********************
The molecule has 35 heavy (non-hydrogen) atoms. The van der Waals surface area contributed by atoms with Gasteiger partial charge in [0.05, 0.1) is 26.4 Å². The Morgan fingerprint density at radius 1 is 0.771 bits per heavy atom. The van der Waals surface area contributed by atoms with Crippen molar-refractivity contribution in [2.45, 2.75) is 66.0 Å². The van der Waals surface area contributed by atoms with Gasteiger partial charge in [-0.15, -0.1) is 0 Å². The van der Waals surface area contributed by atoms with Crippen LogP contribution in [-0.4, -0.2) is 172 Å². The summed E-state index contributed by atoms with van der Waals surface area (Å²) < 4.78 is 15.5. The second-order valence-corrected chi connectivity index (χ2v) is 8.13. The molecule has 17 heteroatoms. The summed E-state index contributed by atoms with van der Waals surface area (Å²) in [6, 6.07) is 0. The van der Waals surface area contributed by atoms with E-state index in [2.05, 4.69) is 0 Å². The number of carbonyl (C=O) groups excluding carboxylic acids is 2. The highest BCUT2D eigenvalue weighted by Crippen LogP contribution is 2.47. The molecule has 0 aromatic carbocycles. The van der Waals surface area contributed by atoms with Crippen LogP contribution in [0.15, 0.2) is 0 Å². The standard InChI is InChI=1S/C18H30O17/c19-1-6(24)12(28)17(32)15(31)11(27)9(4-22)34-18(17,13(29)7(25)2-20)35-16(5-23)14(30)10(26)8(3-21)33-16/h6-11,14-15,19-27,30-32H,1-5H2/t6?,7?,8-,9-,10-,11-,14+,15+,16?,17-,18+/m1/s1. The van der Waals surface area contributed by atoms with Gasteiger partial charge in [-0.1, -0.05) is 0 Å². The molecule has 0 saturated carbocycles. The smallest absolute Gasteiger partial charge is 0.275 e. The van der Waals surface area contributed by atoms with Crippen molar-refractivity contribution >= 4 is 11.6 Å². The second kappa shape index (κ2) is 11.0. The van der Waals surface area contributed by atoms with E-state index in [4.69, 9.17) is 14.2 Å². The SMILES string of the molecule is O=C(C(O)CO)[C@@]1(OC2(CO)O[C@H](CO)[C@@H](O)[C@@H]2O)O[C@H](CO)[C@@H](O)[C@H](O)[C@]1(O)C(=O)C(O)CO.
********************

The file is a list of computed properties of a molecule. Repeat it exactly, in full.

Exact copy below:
The molecule has 35 heavy (non-hydrogen) atoms. The van der Waals surface area contributed by atoms with Gasteiger partial charge in [0.05, 0.1) is 26.4 Å². The Morgan fingerprint density at radius 1 is 0.771 bits per heavy atom. The van der Waals surface area contributed by atoms with Crippen molar-refractivity contribution in [2.45, 2.75) is 66.0 Å². The van der Waals surface area contributed by atoms with Gasteiger partial charge in [-0.15, -0.1) is 0 Å². The van der Waals surface area contributed by atoms with Crippen LogP contribution in [-0.4, -0.2) is 172 Å². The summed E-state index contributed by atoms with van der Waals surface area (Å²) < 4.78 is 15.5. The second-order valence-corrected chi connectivity index (χ2v) is 8.13. The molecule has 17 heteroatoms. The summed E-state index contributed by atoms with van der Waals surface area (Å²) in [6, 6.07) is 0. The van der Waals surface area contributed by atoms with E-state index in [2.05, 4.69) is 0 Å². The number of carbonyl (C=O) groups excluding carboxylic acids is 2. The highest BCUT2D eigenvalue weighted by Crippen LogP contribution is 2.47. The molecule has 0 aromatic carbocycles. The van der Waals surface area contributed by atoms with Crippen LogP contribution in [0.15, 0.2) is 0 Å². The standard InChI is InChI=1S/C18H30O17/c19-1-6(24)12(28)17(32)15(31)11(27)9(4-22)34-18(17,13(29)7(25)2-20)35-16(5-23)14(30)10(26)8(3-21)33-16/h6-11,14-15,19-27,30-32H,1-5H2/t6?,7?,8-,9-,10-,11-,14+,15+,16?,17-,18+/m1/s1. The van der Waals surface area contributed by atoms with Gasteiger partial charge in [-0.1, -0.05) is 0 Å². The molecule has 0 saturated carbocycles. The smallest absolute Gasteiger partial charge is 0.275 e. The van der Waals surface area contributed by atoms with Crippen molar-refractivity contribution >= 4 is 11.6 Å². The second kappa shape index (κ2) is 11.0. The van der Waals surface area contributed by atoms with E-state index in [4.69, 9.17) is 14.2 Å². The SMILES string of the molecule is O=C(C(O)CO)[C@@]1(OC2(CO)O[C@H](CO)[C@@H](O)[C@@H]2O)O[C@H](CO)[C@@H](O)[C@H](O)[C@]1(O)C(=O)C(O)CO.